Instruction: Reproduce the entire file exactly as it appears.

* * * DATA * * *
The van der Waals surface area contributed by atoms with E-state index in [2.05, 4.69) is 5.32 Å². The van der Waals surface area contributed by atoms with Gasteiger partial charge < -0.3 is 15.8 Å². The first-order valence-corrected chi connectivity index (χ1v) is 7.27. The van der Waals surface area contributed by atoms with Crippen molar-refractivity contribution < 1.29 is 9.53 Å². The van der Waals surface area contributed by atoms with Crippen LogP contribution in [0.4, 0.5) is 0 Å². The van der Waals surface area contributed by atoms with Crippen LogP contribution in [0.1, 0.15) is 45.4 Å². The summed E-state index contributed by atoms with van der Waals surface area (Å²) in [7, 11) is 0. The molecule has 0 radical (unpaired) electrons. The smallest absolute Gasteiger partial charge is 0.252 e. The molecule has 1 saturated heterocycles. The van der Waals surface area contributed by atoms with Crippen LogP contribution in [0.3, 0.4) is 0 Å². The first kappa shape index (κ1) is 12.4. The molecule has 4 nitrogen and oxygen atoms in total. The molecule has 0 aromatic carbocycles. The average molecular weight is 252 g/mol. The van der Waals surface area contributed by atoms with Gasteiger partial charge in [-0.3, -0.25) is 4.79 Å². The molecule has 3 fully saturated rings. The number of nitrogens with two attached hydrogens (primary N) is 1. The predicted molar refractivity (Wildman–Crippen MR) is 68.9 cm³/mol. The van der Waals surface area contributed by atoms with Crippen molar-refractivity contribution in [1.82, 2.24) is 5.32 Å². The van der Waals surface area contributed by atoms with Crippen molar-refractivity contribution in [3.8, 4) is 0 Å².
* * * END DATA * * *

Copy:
The van der Waals surface area contributed by atoms with E-state index in [2.05, 4.69) is 5.32 Å². The van der Waals surface area contributed by atoms with Gasteiger partial charge < -0.3 is 15.8 Å². The first-order valence-corrected chi connectivity index (χ1v) is 7.27. The van der Waals surface area contributed by atoms with Crippen molar-refractivity contribution < 1.29 is 9.53 Å². The van der Waals surface area contributed by atoms with Crippen LogP contribution in [0.4, 0.5) is 0 Å². The van der Waals surface area contributed by atoms with Crippen LogP contribution in [0.1, 0.15) is 45.4 Å². The summed E-state index contributed by atoms with van der Waals surface area (Å²) in [7, 11) is 0. The molecule has 0 radical (unpaired) electrons. The smallest absolute Gasteiger partial charge is 0.252 e. The molecule has 1 saturated heterocycles. The van der Waals surface area contributed by atoms with Crippen LogP contribution in [0.3, 0.4) is 0 Å². The first kappa shape index (κ1) is 12.4. The molecule has 4 nitrogen and oxygen atoms in total. The molecule has 0 aromatic carbocycles. The average molecular weight is 252 g/mol. The van der Waals surface area contributed by atoms with Gasteiger partial charge in [-0.3, -0.25) is 4.79 Å². The molecule has 3 fully saturated rings. The number of nitrogens with two attached hydrogens (primary N) is 1. The predicted molar refractivity (Wildman–Crippen MR) is 68.9 cm³/mol. The van der Waals surface area contributed by atoms with Crippen molar-refractivity contribution in [1.82, 2.24) is 5.32 Å². The van der Waals surface area contributed by atoms with Crippen molar-refractivity contribution in [3.8, 4) is 0 Å².